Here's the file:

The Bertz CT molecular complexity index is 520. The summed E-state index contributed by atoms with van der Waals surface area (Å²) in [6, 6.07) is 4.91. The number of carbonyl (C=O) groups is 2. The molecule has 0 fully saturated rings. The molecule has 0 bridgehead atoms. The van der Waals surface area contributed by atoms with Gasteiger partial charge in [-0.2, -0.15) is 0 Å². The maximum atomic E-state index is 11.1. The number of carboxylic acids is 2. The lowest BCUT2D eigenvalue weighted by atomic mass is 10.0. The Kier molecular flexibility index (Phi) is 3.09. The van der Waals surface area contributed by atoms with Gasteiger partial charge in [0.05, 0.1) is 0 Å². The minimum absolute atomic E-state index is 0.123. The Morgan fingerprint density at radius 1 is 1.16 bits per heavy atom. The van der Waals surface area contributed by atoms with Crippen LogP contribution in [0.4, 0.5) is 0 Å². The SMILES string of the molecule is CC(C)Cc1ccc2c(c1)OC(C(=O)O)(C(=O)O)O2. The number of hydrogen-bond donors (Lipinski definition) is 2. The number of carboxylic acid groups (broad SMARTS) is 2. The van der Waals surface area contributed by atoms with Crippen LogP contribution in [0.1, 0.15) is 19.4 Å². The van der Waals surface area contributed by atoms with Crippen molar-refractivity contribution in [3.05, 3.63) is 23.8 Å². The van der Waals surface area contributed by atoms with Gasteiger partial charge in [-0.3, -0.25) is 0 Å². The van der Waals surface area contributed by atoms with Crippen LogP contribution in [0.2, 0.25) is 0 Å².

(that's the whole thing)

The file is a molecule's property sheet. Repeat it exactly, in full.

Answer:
The Bertz CT molecular complexity index is 520. The summed E-state index contributed by atoms with van der Waals surface area (Å²) in [6, 6.07) is 4.91. The number of carbonyl (C=O) groups is 2. The molecule has 0 fully saturated rings. The molecule has 0 bridgehead atoms. The van der Waals surface area contributed by atoms with Gasteiger partial charge in [-0.2, -0.15) is 0 Å². The maximum atomic E-state index is 11.1. The number of carboxylic acids is 2. The lowest BCUT2D eigenvalue weighted by atomic mass is 10.0. The Kier molecular flexibility index (Phi) is 3.09. The van der Waals surface area contributed by atoms with Gasteiger partial charge in [0.05, 0.1) is 0 Å². The minimum absolute atomic E-state index is 0.123. The Morgan fingerprint density at radius 1 is 1.16 bits per heavy atom. The van der Waals surface area contributed by atoms with Crippen LogP contribution in [0.4, 0.5) is 0 Å². The SMILES string of the molecule is CC(C)Cc1ccc2c(c1)OC(C(=O)O)(C(=O)O)O2. The number of hydrogen-bond donors (Lipinski definition) is 2. The number of carboxylic acid groups (broad SMARTS) is 2. The van der Waals surface area contributed by atoms with Crippen LogP contribution in [0.1, 0.15) is 19.4 Å². The van der Waals surface area contributed by atoms with Crippen molar-refractivity contribution in [3.05, 3.63) is 23.8 Å². The van der Waals surface area contributed by atoms with Gasteiger partial charge in [-0.3, -0.25) is 0 Å². The van der Waals surface area contributed by atoms with Crippen LogP contribution in [0.2, 0.25) is 0 Å².